What happened on Thursday, April 16, was nearly two decades in the making. After 18 years and 17 short-term patches, President Obama signed a $214 billion Medicare reform package (HR 2) that addresses issues that have long plagued physicians and their patients. Dubbed the “doc fix,” the Medicare Access and CHIP Reauthorization Act (MACRA) permanently ends yearly threats to cut Medicare payments to physicians, a practice that stems back to a 1997 law.
Explore this issue:June 2015
“We are very excited about it,” said James C. Denneny III, MD, executive vice president and CEO of the American Academy of Otolaryngology–Head and Neck Surgery (AAO-HNS), who has been lobbying, along with other members of the organization, to get the bill passed for 14 years. “It is very gratifying to have it finally come to fruition,” he added.
But Dr. Denneny was quick to note another aspect of the victory—its strong bipartisan support. The U.S. Senate passed the bill by a vote of 92-8, and the House approved it by a 392-37 vote. “The scope of this bill underscores what can be accomplished when lawmakers work in a bipartisan manner,” Dr. Denneny said. “To see the system work was very important to me.”
Jeffrey Kahn, MD, an otolaryngologist at the Texas-based Austin Ear Nose and Throat Clinic who serves on the Texas Medical Association’s Council on Health Care Quality, acknowledged the amount of effort that went into the bill’s passage. “It’s great that it passed, but it seems a bit like a hollow victory because so much work and resources went into fixing something that should have been fixed long ago and that clearly had broad bipartisan support.”
The Nuts and Bolts
The Medicare physician payment provisions are expected to help build a more sustainable, fair, and efficient Medicare physician payment system that results in high quality, affordable healthcare. The bill, negotiated by House Speaker John Boehner and House Democratic Leader Nancy Pelosi, calls for spending $214 billion over 10 years, with $73 billion offset by spending cuts or new revenue.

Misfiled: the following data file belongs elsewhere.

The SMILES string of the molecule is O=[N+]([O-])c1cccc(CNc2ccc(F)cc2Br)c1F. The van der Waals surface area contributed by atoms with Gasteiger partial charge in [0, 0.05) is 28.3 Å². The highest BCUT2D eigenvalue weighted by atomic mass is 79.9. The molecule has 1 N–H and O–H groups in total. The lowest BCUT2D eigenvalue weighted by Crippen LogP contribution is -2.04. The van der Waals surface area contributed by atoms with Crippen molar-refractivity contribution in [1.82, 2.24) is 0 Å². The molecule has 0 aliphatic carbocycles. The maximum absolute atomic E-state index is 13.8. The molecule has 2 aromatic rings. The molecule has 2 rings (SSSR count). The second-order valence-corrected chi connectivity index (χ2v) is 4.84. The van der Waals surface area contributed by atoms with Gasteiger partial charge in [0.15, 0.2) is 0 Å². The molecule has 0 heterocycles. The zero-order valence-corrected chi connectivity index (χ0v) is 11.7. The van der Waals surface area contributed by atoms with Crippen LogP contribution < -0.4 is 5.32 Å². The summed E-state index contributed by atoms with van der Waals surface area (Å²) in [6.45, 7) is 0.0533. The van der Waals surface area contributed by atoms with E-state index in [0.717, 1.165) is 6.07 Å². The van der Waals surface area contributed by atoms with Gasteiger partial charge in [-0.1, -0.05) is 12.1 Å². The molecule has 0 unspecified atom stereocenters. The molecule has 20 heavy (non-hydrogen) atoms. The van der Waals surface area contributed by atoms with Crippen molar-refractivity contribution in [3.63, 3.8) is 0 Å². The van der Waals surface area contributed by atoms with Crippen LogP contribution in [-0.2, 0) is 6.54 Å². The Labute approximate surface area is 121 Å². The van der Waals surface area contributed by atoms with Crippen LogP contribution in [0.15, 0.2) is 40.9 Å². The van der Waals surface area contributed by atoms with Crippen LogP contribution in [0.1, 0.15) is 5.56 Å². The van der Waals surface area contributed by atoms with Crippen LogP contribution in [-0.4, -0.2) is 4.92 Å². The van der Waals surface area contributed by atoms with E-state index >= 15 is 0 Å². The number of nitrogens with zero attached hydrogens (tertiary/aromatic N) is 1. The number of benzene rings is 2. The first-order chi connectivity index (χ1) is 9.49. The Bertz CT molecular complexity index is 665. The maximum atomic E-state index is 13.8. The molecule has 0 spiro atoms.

The new law includes provisions that address several legislative priorities set forth by the AAO-HNS. Among these are the permanent repeal of the flawed sustainable growth rate (SGR) formula used to determine payments to physicians under the Medicare program. “This represents a great improvement in Medicare payment for patients and physicians,” said Gregory W. Randolph, MD, director of the general otolaryngology and thyroid surgical divisions at Massachusetts Eye and Ear Infirmary and Harvard Medical School, Boston. “As a result of this, a 21.2% physician pay cut was avoided.”
—Jeffrey Kahn, MD
The flawed payment formula has caused ongoing uncertainty with regard to whether or not physicians could profitably take on Medicare patients. “Several colleagues were concerned that their salary may be cut when it seemed like the cuts would actually go through,” Dr. Randolph said. “For private practitioners, it must have been even more stressful, as it would directly and immediately cut their take-home pay and affect their practice’s cash flow.”